The Key for Ubuntu for Tablets Will Be Apps
Slowly but surely, Ubuntu is heading in many new directions. Last year, Ubuntu TV ramped up, this year Ubuntu phones are upon us, and Canonical is also introducing features in Ubuntu designed for enterprises that may be tired of paying heavy licensing fees for proprietary software. This week, Canonical announced Ubuntu for Tablets (see the video here), which the company says will offer "unique multitasking productivity, effortless navigation and defense-ready security."
The real key for Ubuntu tablets to succeed, though, will be rapid app development.
Canonical has announced that Ubuntu for Tablets will ship with some native apps and some web apps. And, of course, there are applications in the Ubuntu Software Center that will be readily available, but this week Canonical is making a developer preview available, and that's certainly aimed at getting early development going. As Ars Technica notes, in a conference call with the press, Mark Shuttleworth provided further details:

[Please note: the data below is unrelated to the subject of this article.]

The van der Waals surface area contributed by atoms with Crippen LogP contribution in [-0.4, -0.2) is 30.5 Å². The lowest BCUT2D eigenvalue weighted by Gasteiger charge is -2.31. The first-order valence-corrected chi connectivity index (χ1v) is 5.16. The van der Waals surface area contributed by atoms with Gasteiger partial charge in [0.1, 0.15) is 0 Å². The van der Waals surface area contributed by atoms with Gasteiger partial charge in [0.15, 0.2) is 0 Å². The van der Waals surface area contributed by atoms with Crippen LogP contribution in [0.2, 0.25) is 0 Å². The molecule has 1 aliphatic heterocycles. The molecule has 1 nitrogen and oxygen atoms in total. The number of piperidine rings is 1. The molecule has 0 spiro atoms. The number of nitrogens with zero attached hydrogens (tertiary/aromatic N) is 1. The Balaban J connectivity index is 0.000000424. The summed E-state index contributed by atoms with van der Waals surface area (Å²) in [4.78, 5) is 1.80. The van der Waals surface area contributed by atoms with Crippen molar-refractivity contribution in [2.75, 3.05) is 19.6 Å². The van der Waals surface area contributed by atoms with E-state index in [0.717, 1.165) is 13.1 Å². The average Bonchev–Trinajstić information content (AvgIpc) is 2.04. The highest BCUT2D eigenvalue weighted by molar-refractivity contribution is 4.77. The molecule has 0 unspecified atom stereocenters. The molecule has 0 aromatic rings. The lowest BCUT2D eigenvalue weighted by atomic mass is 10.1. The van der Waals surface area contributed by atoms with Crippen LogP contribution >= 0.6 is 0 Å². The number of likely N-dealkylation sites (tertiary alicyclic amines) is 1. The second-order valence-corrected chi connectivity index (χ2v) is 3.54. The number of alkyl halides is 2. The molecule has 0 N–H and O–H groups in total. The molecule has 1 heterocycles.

"What we have that's unique is a set of transitions between these form factors, which in each case is very minimal. When you transition from the tablet to the desktop, things don't move around. Your indicators, things like network status and time, they don't jump around on screen, they stay in the same place. That's what's really different certainly between our approach to convergence and for example Windows 8, where when you're in the desktop mode, which looks like Windows 7, and suddenly you get the new tile-based interface, it's a stark transition that can be jarring for users."
The "gentle phase changes" that Shuttleworth refers to as Ubuntu users get used to a tablet interface may mean that it will be relatively easy to make existing applications for Ubuntu work fluidly on tablets. Meanwhile, Canonical is undoubtedly going to be lining up hardware partners. In addition to Ubuntu phones, we're going to see more new types of mobile Ubuntu devices in a matter of months.